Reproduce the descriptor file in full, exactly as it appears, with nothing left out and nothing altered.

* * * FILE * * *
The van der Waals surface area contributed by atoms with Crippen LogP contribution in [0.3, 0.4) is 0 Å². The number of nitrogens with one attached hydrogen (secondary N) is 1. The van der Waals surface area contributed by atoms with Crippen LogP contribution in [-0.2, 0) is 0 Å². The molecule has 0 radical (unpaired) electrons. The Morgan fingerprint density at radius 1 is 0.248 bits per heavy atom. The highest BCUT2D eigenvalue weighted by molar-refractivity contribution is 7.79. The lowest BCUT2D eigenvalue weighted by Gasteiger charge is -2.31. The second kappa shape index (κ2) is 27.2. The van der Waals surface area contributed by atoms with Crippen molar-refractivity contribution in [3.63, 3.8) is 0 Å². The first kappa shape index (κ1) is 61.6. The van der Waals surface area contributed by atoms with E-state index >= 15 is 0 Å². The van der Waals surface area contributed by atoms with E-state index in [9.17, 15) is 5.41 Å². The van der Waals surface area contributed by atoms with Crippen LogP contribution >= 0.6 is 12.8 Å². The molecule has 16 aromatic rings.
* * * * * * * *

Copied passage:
The van der Waals surface area contributed by atoms with Crippen LogP contribution in [0.3, 0.4) is 0 Å². The number of nitrogens with one attached hydrogen (secondary N) is 1. The van der Waals surface area contributed by atoms with Crippen LogP contribution in [-0.2, 0) is 0 Å². The molecule has 0 radical (unpaired) electrons. The Morgan fingerprint density at radius 1 is 0.248 bits per heavy atom. The highest BCUT2D eigenvalue weighted by molar-refractivity contribution is 7.79. The lowest BCUT2D eigenvalue weighted by Gasteiger charge is -2.31. The second kappa shape index (κ2) is 27.2. The van der Waals surface area contributed by atoms with Crippen molar-refractivity contribution in [3.63, 3.8) is 0 Å². The first kappa shape index (κ1) is 61.6. The van der Waals surface area contributed by atoms with E-state index >= 15 is 0 Å². The van der Waals surface area contributed by atoms with E-state index in [9.17, 15) is 5.41 Å². The van der Waals surface area contributed by atoms with Crippen LogP contribution >= 0.6 is 12.8 Å². The molecule has 16 aromatic rings.